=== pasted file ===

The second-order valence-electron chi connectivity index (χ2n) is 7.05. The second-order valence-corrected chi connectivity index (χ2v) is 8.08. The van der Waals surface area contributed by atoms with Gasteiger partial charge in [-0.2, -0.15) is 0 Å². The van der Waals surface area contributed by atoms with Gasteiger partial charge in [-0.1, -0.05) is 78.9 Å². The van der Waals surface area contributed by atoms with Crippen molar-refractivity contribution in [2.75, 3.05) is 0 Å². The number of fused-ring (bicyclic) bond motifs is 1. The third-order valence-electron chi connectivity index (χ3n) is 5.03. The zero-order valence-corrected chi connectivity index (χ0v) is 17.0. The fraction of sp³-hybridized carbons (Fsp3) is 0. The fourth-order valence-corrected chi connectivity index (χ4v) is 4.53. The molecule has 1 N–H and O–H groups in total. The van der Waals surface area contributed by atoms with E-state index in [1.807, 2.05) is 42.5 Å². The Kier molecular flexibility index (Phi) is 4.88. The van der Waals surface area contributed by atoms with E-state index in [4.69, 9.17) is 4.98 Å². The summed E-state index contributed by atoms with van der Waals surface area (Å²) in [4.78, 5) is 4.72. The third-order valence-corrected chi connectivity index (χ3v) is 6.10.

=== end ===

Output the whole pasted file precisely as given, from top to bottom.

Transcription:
The second-order valence-electron chi connectivity index (χ2n) is 7.05. The second-order valence-corrected chi connectivity index (χ2v) is 8.08. The van der Waals surface area contributed by atoms with Gasteiger partial charge in [-0.2, -0.15) is 0 Å². The van der Waals surface area contributed by atoms with Gasteiger partial charge in [-0.1, -0.05) is 78.9 Å². The van der Waals surface area contributed by atoms with Crippen molar-refractivity contribution in [2.75, 3.05) is 0 Å². The number of fused-ring (bicyclic) bond motifs is 1. The third-order valence-electron chi connectivity index (χ3n) is 5.03. The zero-order valence-corrected chi connectivity index (χ0v) is 17.0. The fraction of sp³-hybridized carbons (Fsp3) is 0. The fourth-order valence-corrected chi connectivity index (χ4v) is 4.53. The molecule has 1 N–H and O–H groups in total. The van der Waals surface area contributed by atoms with E-state index in [1.807, 2.05) is 42.5 Å². The Kier molecular flexibility index (Phi) is 4.88. The van der Waals surface area contributed by atoms with E-state index in [4.69, 9.17) is 4.98 Å². The summed E-state index contributed by atoms with van der Waals surface area (Å²) in [4.78, 5) is 4.72. The third-order valence-corrected chi connectivity index (χ3v) is 6.10.